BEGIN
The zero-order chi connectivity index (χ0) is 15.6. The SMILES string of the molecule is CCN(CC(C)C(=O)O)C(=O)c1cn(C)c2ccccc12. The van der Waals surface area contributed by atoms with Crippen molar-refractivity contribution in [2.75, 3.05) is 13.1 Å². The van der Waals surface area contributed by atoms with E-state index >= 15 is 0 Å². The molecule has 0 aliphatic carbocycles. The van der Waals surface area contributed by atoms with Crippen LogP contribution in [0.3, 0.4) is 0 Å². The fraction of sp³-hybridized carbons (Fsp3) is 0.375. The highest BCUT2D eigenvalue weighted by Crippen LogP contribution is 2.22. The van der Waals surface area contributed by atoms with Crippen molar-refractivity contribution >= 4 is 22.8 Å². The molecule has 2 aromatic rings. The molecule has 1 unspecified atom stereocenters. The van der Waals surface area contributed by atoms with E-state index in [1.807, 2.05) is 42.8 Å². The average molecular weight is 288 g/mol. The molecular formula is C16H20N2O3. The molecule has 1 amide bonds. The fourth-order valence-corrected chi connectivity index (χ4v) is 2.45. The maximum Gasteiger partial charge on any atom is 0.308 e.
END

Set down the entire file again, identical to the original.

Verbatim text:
The zero-order chi connectivity index (χ0) is 15.6. The SMILES string of the molecule is CCN(CC(C)C(=O)O)C(=O)c1cn(C)c2ccccc12. The van der Waals surface area contributed by atoms with Crippen molar-refractivity contribution in [2.75, 3.05) is 13.1 Å². The van der Waals surface area contributed by atoms with E-state index >= 15 is 0 Å². The molecule has 0 aliphatic carbocycles. The van der Waals surface area contributed by atoms with Crippen LogP contribution in [0.3, 0.4) is 0 Å². The fraction of sp³-hybridized carbons (Fsp3) is 0.375. The highest BCUT2D eigenvalue weighted by Crippen LogP contribution is 2.22. The van der Waals surface area contributed by atoms with Crippen molar-refractivity contribution >= 4 is 22.8 Å². The molecule has 2 aromatic rings. The molecule has 1 unspecified atom stereocenters. The van der Waals surface area contributed by atoms with E-state index in [1.807, 2.05) is 42.8 Å². The average molecular weight is 288 g/mol. The molecular formula is C16H20N2O3. The molecule has 1 amide bonds. The fourth-order valence-corrected chi connectivity index (χ4v) is 2.45. The maximum Gasteiger partial charge on any atom is 0.308 e.